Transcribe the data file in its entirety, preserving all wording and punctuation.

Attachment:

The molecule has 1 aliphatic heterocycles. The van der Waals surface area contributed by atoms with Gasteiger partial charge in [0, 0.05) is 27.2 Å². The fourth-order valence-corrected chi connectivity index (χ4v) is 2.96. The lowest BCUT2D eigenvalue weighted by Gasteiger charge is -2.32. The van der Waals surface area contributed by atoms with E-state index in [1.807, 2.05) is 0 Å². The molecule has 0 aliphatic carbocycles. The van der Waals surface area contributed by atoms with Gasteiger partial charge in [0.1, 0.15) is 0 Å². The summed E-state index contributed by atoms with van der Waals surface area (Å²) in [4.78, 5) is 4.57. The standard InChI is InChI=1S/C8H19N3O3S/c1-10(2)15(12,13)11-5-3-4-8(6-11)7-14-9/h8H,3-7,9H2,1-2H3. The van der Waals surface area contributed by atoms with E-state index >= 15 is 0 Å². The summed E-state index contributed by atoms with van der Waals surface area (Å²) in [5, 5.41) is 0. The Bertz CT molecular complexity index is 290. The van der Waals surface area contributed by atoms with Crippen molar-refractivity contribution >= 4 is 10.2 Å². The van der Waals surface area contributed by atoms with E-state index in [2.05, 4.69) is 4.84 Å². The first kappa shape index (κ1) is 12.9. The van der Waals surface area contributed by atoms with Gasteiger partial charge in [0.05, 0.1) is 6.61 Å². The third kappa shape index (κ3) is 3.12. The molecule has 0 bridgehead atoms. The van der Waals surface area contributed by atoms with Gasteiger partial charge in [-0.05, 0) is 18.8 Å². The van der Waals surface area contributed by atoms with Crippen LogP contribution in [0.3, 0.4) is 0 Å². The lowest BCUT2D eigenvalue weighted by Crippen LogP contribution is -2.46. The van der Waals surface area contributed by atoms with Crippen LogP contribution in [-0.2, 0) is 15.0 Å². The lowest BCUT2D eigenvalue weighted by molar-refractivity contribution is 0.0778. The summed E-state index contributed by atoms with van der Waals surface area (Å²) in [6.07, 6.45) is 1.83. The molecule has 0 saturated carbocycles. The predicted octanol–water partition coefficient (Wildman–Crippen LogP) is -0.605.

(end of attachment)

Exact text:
The molecule has 1 aliphatic heterocycles. The van der Waals surface area contributed by atoms with Gasteiger partial charge in [0, 0.05) is 27.2 Å². The fourth-order valence-corrected chi connectivity index (χ4v) is 2.96. The lowest BCUT2D eigenvalue weighted by Gasteiger charge is -2.32. The van der Waals surface area contributed by atoms with E-state index in [1.807, 2.05) is 0 Å². The molecule has 0 aliphatic carbocycles. The van der Waals surface area contributed by atoms with Gasteiger partial charge in [0.1, 0.15) is 0 Å². The summed E-state index contributed by atoms with van der Waals surface area (Å²) in [4.78, 5) is 4.57. The standard InChI is InChI=1S/C8H19N3O3S/c1-10(2)15(12,13)11-5-3-4-8(6-11)7-14-9/h8H,3-7,9H2,1-2H3. The van der Waals surface area contributed by atoms with E-state index >= 15 is 0 Å². The summed E-state index contributed by atoms with van der Waals surface area (Å²) in [5, 5.41) is 0. The Bertz CT molecular complexity index is 290. The van der Waals surface area contributed by atoms with Crippen molar-refractivity contribution >= 4 is 10.2 Å². The van der Waals surface area contributed by atoms with E-state index in [2.05, 4.69) is 4.84 Å². The first kappa shape index (κ1) is 12.9. The van der Waals surface area contributed by atoms with Gasteiger partial charge in [0.05, 0.1) is 6.61 Å². The third kappa shape index (κ3) is 3.12. The molecule has 0 bridgehead atoms. The van der Waals surface area contributed by atoms with Gasteiger partial charge in [-0.05, 0) is 18.8 Å². The van der Waals surface area contributed by atoms with Crippen LogP contribution in [0.3, 0.4) is 0 Å². The lowest BCUT2D eigenvalue weighted by Crippen LogP contribution is -2.46. The van der Waals surface area contributed by atoms with Crippen LogP contribution in [-0.2, 0) is 15.0 Å². The lowest BCUT2D eigenvalue weighted by molar-refractivity contribution is 0.0778. The summed E-state index contributed by atoms with van der Waals surface area (Å²) in [6.07, 6.45) is 1.83. The molecule has 0 saturated carbocycles. The predicted octanol–water partition coefficient (Wildman–Crippen LogP) is -0.605.